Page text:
In the research of alleles, one of the important steps is to remove the alignment bias. As we all know, human beings are diploid organisms, there will be a pair of alleles at the same position on the chromosome, which is generally homozygous (homozygous); sometimes one of the alleles is mutated (it can be understood as a SNP, oligonucleotide polymorphism) ), will become heterozygous (heterozygous) state.
If a person is heterozygous at a certain locus, such as AG (A is consistent with the reference genome, G is the mutation locus), in the process of comparing with software such as bowtie2 or bwa, reads carrying A are easier to compare than Right, and the reads carrying G will be relatively difficult to compare because they are not completely consistent with the reference genome (as a mismatch penalty), which will eventually lead to a difference in the number of reads between the two and cause errors.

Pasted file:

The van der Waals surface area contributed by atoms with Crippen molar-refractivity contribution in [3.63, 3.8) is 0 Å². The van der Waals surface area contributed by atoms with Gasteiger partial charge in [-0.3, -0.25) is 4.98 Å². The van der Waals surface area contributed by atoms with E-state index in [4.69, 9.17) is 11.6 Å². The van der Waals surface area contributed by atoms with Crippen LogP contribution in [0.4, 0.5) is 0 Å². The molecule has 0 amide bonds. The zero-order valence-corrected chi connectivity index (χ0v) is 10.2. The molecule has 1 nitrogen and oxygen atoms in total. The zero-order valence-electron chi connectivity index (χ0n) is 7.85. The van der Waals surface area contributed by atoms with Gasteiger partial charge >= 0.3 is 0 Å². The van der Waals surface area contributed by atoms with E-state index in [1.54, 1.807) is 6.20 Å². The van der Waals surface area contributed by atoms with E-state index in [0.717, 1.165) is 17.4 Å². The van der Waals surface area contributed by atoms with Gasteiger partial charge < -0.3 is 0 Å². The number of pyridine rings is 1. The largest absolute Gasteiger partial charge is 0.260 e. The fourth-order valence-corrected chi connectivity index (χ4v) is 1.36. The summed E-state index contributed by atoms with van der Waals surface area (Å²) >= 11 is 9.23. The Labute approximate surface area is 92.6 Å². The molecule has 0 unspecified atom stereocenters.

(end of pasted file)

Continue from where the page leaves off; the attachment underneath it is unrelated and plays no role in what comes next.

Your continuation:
The following are several methods that I have seen to remove alignment bias:
In 15 years GB, there is an article Tools and best practices for data processing in allelic expression analysis comparing the effects of several methods at that time:
WASP works well and loses the least reads.
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